• Click here for a photo answer. Happy Car: A race car that has got all four wheels on the racetrack, working in unison and going fast. Normally it means a car that's leading the race or in the top five.
  • Click here for a photo answer. Happy Driver: When the driver is happy, that means his car is happy. Everything is going as planned, if not better than planned. It's the perfect marriage between driver and car.
  • Click here for a photo answer. Hospital Hop/Hospital Wobble: A race car that is getting ready to crash. When a car starts to hop or wobble, somebody or something is going to get hurt, and it usually requires a visit to the care center by the driver because he's getting ready to knock the wall down. Let the rough side drag: It's that time of the day when no matter what it takes, you've got to go wide open, have no fear and let it all hang out. That car is down on the racetrack. She's hunting, and she's running wide open, just as hard as she can go.
  • Click here for a photo answer. Meanwhile back at the ranch: Usually said when the telecast is focusing on action back in the field while the leader is opening up a big lead or vice versa. 'munication: Communication My car is red hot, your car is diddly squat: You've got one guy who has a happy car, and you've got another guy that's got an unhappy car. One car is a happy car; the other car is doing the turkey walk. It's an explanation of those two extremes. Nerfed: Giving another driver a soft bump. If we all think back to those days of Nerf balls, something soft that when it hits you, it's not really a hard impact, but it still hits you. You can feel it. When he's nerfing him, that means he didn't run into him and slam him, but he gave him a soft bump, like a little bump and run.
  • Click here for a photo answer. (You) Picked a fine time to leave me loose wheel: See Dave Blaney at the 2001 Atlanta spring race. Blaney dominated the race, but after a pit stop, his left rear tire fell off on the track, and he finished 34th. Set to the music of Kenny Rogers' hit Lucille.
  • Click here for a photo answer. Pierre Debris: That's our foreign description of when somebody has dropped something on the racetrack.
  • Click here for a photo answer. Pork chop: Jeff Burton's No. 9 Busch Gain car is a little unusual. In DW's opinion, it's just so ugly, such a different combination of colors. Without saying the word ugly, he's trying to say that you need hang a pork chop off of it to even make a dog chase it. That's a polite way of saying how ugly that car is in DW's opinion.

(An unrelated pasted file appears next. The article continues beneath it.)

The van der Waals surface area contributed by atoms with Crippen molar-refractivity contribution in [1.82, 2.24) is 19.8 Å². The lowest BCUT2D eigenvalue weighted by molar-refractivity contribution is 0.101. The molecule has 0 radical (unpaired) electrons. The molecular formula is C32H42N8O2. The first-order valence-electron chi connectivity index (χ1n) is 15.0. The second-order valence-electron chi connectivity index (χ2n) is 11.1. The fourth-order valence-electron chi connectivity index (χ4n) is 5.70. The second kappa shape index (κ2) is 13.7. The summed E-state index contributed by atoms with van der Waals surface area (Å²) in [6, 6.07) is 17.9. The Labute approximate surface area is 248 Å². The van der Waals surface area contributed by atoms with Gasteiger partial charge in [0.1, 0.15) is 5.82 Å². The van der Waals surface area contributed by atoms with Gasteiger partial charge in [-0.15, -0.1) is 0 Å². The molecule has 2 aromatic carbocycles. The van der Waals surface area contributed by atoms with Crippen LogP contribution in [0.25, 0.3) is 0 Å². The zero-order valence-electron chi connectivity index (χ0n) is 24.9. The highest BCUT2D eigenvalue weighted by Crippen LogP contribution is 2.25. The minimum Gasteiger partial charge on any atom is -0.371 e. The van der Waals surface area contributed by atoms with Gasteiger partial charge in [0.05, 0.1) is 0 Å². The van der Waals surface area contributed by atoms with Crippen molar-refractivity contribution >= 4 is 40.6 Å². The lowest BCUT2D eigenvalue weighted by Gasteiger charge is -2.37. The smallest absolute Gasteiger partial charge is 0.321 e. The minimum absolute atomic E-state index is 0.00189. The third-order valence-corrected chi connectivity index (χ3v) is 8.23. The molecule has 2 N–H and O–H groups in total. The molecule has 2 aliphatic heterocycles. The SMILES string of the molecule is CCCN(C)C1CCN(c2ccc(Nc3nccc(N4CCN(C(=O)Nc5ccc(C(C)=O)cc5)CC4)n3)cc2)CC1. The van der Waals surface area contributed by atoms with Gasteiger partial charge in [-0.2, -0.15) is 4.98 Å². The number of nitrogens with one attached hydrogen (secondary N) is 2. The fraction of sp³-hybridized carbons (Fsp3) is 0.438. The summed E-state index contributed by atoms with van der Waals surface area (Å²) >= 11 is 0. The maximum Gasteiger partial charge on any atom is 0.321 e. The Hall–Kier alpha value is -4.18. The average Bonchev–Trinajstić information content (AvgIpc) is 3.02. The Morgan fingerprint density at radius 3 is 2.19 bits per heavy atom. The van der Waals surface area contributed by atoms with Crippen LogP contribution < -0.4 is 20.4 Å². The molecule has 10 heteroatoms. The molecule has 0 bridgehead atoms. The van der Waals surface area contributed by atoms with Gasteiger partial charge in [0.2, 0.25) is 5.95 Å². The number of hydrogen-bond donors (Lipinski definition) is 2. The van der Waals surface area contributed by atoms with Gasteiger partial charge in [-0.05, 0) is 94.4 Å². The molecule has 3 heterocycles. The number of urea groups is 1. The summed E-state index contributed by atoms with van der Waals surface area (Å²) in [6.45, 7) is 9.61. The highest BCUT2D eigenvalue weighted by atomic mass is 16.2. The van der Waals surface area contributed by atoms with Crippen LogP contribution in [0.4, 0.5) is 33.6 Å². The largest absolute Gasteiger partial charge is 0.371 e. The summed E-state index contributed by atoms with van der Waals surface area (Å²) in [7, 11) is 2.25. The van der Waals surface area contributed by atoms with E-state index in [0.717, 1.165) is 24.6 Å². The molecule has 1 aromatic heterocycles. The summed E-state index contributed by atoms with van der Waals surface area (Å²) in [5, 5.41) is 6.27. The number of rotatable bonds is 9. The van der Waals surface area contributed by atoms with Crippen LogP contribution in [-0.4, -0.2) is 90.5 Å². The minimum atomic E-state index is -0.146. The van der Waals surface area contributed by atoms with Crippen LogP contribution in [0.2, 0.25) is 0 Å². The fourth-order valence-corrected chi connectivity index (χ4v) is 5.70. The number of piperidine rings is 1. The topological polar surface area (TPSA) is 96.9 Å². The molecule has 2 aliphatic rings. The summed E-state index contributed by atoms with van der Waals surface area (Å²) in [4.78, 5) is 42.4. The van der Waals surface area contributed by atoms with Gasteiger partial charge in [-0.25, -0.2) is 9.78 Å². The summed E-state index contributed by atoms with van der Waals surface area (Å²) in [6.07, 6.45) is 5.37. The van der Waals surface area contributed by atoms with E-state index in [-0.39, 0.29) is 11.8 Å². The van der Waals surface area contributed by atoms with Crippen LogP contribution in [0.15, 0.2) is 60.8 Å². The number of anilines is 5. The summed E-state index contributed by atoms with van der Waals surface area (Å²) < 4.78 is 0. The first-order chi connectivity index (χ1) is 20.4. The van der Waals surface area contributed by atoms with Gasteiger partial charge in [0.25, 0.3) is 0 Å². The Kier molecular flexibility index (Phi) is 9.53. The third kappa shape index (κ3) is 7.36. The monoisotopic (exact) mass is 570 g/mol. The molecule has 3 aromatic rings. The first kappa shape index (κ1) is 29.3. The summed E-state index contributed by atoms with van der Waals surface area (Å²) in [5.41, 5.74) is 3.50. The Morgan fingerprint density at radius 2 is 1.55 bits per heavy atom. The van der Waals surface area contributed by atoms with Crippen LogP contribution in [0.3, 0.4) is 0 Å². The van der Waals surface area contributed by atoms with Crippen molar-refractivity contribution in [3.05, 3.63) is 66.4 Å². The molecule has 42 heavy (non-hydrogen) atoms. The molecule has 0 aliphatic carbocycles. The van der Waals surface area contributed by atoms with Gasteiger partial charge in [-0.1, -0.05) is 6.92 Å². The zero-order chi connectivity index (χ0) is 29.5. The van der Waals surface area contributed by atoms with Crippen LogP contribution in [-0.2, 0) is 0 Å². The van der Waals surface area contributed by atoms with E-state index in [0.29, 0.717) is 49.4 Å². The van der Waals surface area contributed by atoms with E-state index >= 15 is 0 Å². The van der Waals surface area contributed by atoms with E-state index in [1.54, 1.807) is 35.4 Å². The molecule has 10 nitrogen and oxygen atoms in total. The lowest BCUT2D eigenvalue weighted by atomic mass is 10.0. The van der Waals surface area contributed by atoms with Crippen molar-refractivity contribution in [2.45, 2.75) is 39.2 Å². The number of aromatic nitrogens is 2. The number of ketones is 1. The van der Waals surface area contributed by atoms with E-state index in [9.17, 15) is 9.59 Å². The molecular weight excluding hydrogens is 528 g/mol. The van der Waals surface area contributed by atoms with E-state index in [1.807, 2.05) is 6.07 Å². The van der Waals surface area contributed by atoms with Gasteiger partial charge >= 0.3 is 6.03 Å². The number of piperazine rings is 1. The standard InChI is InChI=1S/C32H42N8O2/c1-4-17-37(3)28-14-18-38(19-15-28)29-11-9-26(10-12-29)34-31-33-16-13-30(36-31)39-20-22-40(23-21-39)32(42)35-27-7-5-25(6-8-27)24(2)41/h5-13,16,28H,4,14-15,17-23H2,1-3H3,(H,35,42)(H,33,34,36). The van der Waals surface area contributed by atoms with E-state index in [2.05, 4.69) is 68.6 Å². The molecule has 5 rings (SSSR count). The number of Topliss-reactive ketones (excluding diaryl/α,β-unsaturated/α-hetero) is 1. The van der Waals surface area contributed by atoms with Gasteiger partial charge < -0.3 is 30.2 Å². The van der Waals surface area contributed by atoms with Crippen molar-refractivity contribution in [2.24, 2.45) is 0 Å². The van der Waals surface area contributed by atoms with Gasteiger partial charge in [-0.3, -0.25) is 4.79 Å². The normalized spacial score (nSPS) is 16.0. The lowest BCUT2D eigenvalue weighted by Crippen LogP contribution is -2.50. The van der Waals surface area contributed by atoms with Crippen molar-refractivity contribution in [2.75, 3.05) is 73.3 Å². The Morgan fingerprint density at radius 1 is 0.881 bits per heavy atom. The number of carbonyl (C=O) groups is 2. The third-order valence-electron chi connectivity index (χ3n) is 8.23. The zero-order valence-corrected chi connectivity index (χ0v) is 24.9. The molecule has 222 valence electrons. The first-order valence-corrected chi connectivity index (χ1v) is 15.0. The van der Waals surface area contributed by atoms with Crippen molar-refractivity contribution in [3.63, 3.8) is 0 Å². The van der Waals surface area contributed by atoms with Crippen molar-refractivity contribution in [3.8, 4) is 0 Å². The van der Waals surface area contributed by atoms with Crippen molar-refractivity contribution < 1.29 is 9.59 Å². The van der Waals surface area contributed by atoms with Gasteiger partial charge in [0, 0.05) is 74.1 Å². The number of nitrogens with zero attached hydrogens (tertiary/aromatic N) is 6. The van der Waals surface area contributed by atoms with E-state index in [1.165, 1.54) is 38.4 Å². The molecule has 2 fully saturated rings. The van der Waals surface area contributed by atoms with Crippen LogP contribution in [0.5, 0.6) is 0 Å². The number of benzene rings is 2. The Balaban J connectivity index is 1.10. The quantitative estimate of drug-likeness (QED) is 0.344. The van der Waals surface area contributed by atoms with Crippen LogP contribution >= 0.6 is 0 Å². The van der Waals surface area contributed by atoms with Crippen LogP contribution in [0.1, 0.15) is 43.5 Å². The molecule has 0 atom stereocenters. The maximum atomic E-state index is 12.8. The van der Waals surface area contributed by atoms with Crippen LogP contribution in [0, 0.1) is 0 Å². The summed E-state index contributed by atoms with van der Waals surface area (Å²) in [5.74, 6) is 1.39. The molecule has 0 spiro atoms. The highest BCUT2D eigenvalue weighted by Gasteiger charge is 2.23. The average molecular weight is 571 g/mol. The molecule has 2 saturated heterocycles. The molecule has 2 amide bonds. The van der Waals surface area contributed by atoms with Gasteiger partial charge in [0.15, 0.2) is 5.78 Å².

• Click here for a photo answer. Pretty wheel: A nice, smooth driving motion. We don't ever want to see the driver move irrationally. It's a nice smooth turn to the left, entering the corner. Holding that wheel right through the middle of the corner and feeding it back up off the corner. It's just a nice, smooth, very fluid motion. He calls that "holding a pretty wheel."
  • Click here for a photo answer. Shopping cart: A vehicle that does not drive well. It's a bad-handling race car. If you've ever tried to drive a shopping cart around a corner, and it wants to go straight, or it wants to turn too quick and jumps sideways on you. It's a terrible feeling.
  • Click here for a photo answer. 'Splain: Explain
  • Click here for a photo answer. 'Sperience: Experience Tide Slide: I don't really know what he means by that because normally the Tide Slide is what he used to think about doing when he made passes on guys. When he uses that phrase in different contexts, he kind of confuses me.
  • Click here for a photo answer. Turkey Walk: A car that is jumping up and down, going a little bit sideways. To the racer's eye, it's a very ugly attitude, and the car is not really smooth around the corner. Unobtainium: Something that a race team cannot acquire or isn't allowed to use to make a car better.
  • Got a question or a comment for DW? E-mail him at AllWaltrip.com. For more information about NASCAR on FOX analyst Jeff Hammond, including photos from his past and present days in NASCAR, check out JeffHammond.com.